© David Judge
Winner, 2022 ArtsFest Poetry Awards, Kenilworth, Queensland.
As decades fly and stories fade about our country’s past,
the journeys on our inland roads leave memories that last.
To those who came before us in a time of tough extremes,
we recognise tenacity in search of daring dreams.
Some came in ships from distant shores bound down by chains of steel,
across the oceans of the world with no rights of appeal.
Those seven years of servitude for stealing loaves of bread
prepared our convict forebears for the challenges ahead.
Their dreams were motivation, it was also in their genes
to face that life of challenge and to know what hardship means.
There was no help from government, no handouts if they fail
in places that were far away from where they’d first set sail.
A place of vast horizons in an ancient timeless land
where tumult and then tragedy can both go hand in hand.
There is unbounded beauty in the realm of nature’s roles,
which camouflage the dangers for unwary convict souls.
From mountains, hills and valleys to our dusty outback plains,
reminders of that era gone are seen in what remains.
A lonesome hut of wood and mud decays beyond repair
and left by settlers as it was to try again elsewhere.
The stonework footings of the hut are part of what remains,
not far from where the windmill fell with broken frames and vanes.
A mouldboard plough has rusted near a knotted dying tree,
not far from where the horse’s yard and shelter used to be.
Unlike the settlers moving on, the chimney is still there
with sheets of steel and stone above a hearth now black and bare.
The J hooks for the billy-bar no longer can be found
where bull-ants use the chimney wall to build another mound.
The clanging and the chattering are sounds no longer heard,
just plaintive cries of Bush Curlews, that mournful sounding bird.
A Boobook owl sends eerie sounds as daylight turns to dark
when working dogs on distant farms can then be heard to bark.
The bush becomes a silhouette as stars light up the sky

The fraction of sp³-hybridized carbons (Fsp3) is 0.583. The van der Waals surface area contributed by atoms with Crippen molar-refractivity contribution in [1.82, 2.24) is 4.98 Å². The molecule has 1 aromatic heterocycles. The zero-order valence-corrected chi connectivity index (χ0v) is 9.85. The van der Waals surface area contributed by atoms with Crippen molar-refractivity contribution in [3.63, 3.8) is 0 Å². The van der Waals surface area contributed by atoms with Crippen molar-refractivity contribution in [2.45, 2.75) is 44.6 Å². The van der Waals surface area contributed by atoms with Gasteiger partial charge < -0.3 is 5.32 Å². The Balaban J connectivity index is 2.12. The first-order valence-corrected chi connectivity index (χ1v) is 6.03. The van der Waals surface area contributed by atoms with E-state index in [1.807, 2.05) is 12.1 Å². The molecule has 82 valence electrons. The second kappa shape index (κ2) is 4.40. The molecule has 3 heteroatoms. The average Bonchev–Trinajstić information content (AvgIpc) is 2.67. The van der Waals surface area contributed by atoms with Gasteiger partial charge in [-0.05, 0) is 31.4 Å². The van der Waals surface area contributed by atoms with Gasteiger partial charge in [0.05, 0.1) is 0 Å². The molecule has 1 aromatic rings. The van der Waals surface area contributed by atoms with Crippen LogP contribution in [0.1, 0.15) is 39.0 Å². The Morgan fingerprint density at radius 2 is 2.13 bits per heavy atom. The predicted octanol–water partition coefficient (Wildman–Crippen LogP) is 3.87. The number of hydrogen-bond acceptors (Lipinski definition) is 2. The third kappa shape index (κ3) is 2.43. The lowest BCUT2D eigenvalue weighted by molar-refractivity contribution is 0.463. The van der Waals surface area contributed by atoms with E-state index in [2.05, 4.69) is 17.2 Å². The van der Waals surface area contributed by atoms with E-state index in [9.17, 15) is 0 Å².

before the moonlight dances on the stream that flows nearby.
Nocturnal creatures soon emerge from where they spend the day
and scamper through the undergrowth to find or be the prey.
Serenity consumes us midst the perils of the past,
the flickers of our fire are like things that never last.
And as we gaze in wonderment beneath the Milky Way,
we hear the sounds of sunrise that announce another day.
A Kookaburra laughs to break the silence of the night
which echoes through the hills suggesting things will be alright.
Galahs fly in from where they roost for breakfast on the ground
and chatter with each other over what they may have found.
Some Emus and a mob o’ ‘roos come in to have a peek
before they get to water down along the stony creek.
Corellas screech from lookouts from atop a River Gum
where bees have started harvesting with their relentless hum.
And as we leave this sacred site we shed a silent tear,
reminded by the gravestones of the souls that linger here.
They are eternal guardians we feel we may have met,
a special place for all of us and one we won’t forget.
So if you see a crumbling hut, remember who was there,
respecting those who built it midst the hardship and despair.
They were the pioneers who came to realise a dream,
reminding us that sometimes, dreams are harder than they seem.
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